Do you have to pay taxes on fringe benefits you receive from your employer?  The answer is, "It depends." Figuring out how to differentiate between taxable and non‐taxable fringe benefits can be complex.

Let's start by getting a better understanding of what the IRS considers fringe benefits and how these differ from regular benefits.

What Does "Fringe Benefit" Mean?

"Fringe benefits" is a term the IRS uses to distinguish between the essential compensation you receive from performing the services of your job, and the extra perks you receive from your employer. You may perform services for someone as an employee, or as an independent contractor.

Reporting Taxable Fringe Benefits

Your gross taxable income (compensation) includes anything you receive from your employer in connection with your performance of services.  If you receive a fringe benefit from your employer, it will be taxable to you, unless it is specifically non-taxable per the tax code.  It is important to note that the payment of cash or cash equivalent (i.e. gift card) at any amount is considered compensation and should be taxable income to you.

A few of the most common taxable fringe benefits that must be reported as income are:

  • Performance bonuses
  • Personal, vacation and resort expenses
  • Reimbursements in excess of actual moving expenses
  • Education assistance beyond the allowable IRS exclusion (currently at $5,250/year)

Two notable but lesser known benefits that are taxable are:

  • Cash awards for taking part in wellness programs ‐ Many companies offer wellness programs for no cost to the employees, but still incentivize employees to sign up for these programs. Often companies gain buy‐in by offering tiered rewards, sometimes in cash, in return for achievements or alternative gym   Perks like these should be considered taxable wages according to IRS experts and tax advisors.
  • Wellness program reimbursements ‐ Many companies now allow their employees to make pretax contributions to help fund a wellness The company then reimburses the employees for some or all of those contributions.  This would be another case where the IRS would consider these benefits as additional taxable wages.

Which Fringe Benefits are Non-Taxable?

As noted above, any benefit you receive from your employer is taxable compensation, unless it is specifically excluded by the IRS tax code.  IRS publication 15‐B, "The Employer's Tax Guide to Fringe Benefits", provides many examples of those fringe benefits that may be non-taxable.  The list below contains some of the most common tax‐free benefits that you may encounter:

Tax-exempt benefits may include:

  • Health benefits
  • Performance recognition
  • Dependent care
  • Educational benefits
  • Employee discounts
  • Required business devices
  • Health savings accounts (HSA)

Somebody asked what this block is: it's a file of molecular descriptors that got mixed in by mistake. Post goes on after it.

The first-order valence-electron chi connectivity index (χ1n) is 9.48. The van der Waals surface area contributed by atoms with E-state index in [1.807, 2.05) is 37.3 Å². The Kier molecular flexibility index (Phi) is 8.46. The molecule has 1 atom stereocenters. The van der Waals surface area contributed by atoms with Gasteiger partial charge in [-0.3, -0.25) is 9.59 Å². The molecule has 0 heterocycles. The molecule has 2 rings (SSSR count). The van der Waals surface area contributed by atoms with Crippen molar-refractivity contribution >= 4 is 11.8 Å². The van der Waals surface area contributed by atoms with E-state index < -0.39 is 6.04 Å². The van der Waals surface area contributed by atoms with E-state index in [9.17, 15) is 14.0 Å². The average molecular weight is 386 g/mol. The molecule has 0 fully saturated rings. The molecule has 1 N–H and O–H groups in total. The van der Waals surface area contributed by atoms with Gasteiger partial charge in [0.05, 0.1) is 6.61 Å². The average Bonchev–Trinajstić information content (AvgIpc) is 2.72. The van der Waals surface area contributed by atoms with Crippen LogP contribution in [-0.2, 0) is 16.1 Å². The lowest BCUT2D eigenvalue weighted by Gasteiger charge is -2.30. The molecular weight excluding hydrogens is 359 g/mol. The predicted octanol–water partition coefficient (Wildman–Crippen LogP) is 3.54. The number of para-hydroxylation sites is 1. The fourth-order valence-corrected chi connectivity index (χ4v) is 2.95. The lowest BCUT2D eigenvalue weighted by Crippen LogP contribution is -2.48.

• De Minimis benefits

Most, if not all, of the excluded benefits are subject to annual limits and additional requirements to be tax-free to the employee.  Your human resources department or accountant should be able to help you determine if a portion of these benefits will be taxable compensation to you.

What is a "De Minimis" Fringe Benefit?

The IRS defines a "de minimis" benefit as any kind of property or service where the value is so small that accounting for it repeatedly across the workforce would be an unreasonable burden or would be impractical from an administrative viewpoint. Examples of de minimis fringe benefits include:

  • Occasional personal calls or use of a company mobile device
  • Occasional use of the company's copy machine
  • Holiday gifts with a low market value*
  • Company picnics
  • Most award meals
  • Sporadic tickets to entertainment events
  • Non‐regular use of company vehicles for short trips

*A gift card of any amount is taxable compensation.

The frequency or intensity of use can convert a de minimis fringe benefit into taxable compensation, unless it is a "working condition" fringe benefit.   Check with your tax accountant where there is uncertainty.

What Qualifies as a "Working Condition" Fringe Benefit?

The IRS allows benefits to be exempt from taxation if the property or service was essential for the employees to do their jobs properly.  If the employee could deduct the cost as a necessary business expense or depreciation expense, then it qualifies as tax‐free.  The IRS gives examples of working condition fringe benefits, such as:

  • Use of a company car for business trip
  • Use of a company‐provided mobile device
  • Job‐related education expenses to train an employee
  • Education assistance beyond the allowable IRS exclusion (currently at $5,250/year)

The content of this article is intended to provide a general guide to the subject matter. Specialist advice should be sought about your specific circumstances.